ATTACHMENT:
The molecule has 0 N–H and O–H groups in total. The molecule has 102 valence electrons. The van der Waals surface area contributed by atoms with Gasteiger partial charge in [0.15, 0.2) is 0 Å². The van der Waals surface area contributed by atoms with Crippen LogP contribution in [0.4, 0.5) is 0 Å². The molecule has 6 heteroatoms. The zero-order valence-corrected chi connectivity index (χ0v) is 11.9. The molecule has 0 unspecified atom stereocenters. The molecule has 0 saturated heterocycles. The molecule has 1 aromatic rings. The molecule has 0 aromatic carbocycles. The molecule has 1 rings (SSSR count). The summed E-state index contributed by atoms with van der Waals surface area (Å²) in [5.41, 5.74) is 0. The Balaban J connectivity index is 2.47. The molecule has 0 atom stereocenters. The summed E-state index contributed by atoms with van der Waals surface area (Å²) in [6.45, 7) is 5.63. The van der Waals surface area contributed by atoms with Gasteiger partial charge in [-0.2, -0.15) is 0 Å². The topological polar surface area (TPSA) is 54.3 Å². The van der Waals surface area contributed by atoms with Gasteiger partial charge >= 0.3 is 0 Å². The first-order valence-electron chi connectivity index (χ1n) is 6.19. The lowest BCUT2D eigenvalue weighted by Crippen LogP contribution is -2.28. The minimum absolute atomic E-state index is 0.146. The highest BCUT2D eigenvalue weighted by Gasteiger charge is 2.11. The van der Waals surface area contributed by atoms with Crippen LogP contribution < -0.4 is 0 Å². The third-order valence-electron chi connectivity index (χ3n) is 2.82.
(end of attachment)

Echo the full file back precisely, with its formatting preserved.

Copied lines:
The molecule has 0 N–H and O–H groups in total. The molecule has 102 valence electrons. The van der Waals surface area contributed by atoms with Gasteiger partial charge in [0.15, 0.2) is 0 Å². The van der Waals surface area contributed by atoms with Crippen LogP contribution in [0.4, 0.5) is 0 Å². The molecule has 6 heteroatoms. The zero-order valence-corrected chi connectivity index (χ0v) is 11.9. The molecule has 0 unspecified atom stereocenters. The molecule has 0 saturated heterocycles. The molecule has 1 aromatic rings. The molecule has 0 aromatic carbocycles. The molecule has 1 rings (SSSR count). The summed E-state index contributed by atoms with van der Waals surface area (Å²) in [5.41, 5.74) is 0. The Balaban J connectivity index is 2.47. The molecule has 0 atom stereocenters. The summed E-state index contributed by atoms with van der Waals surface area (Å²) in [6.45, 7) is 5.63. The van der Waals surface area contributed by atoms with Gasteiger partial charge in [-0.2, -0.15) is 0 Å². The topological polar surface area (TPSA) is 54.3 Å². The van der Waals surface area contributed by atoms with Gasteiger partial charge >= 0.3 is 0 Å². The first-order valence-electron chi connectivity index (χ1n) is 6.19. The lowest BCUT2D eigenvalue weighted by Crippen LogP contribution is -2.28. The minimum absolute atomic E-state index is 0.146. The highest BCUT2D eigenvalue weighted by Gasteiger charge is 2.11. The van der Waals surface area contributed by atoms with Crippen LogP contribution < -0.4 is 0 Å². The third-order valence-electron chi connectivity index (χ3n) is 2.82.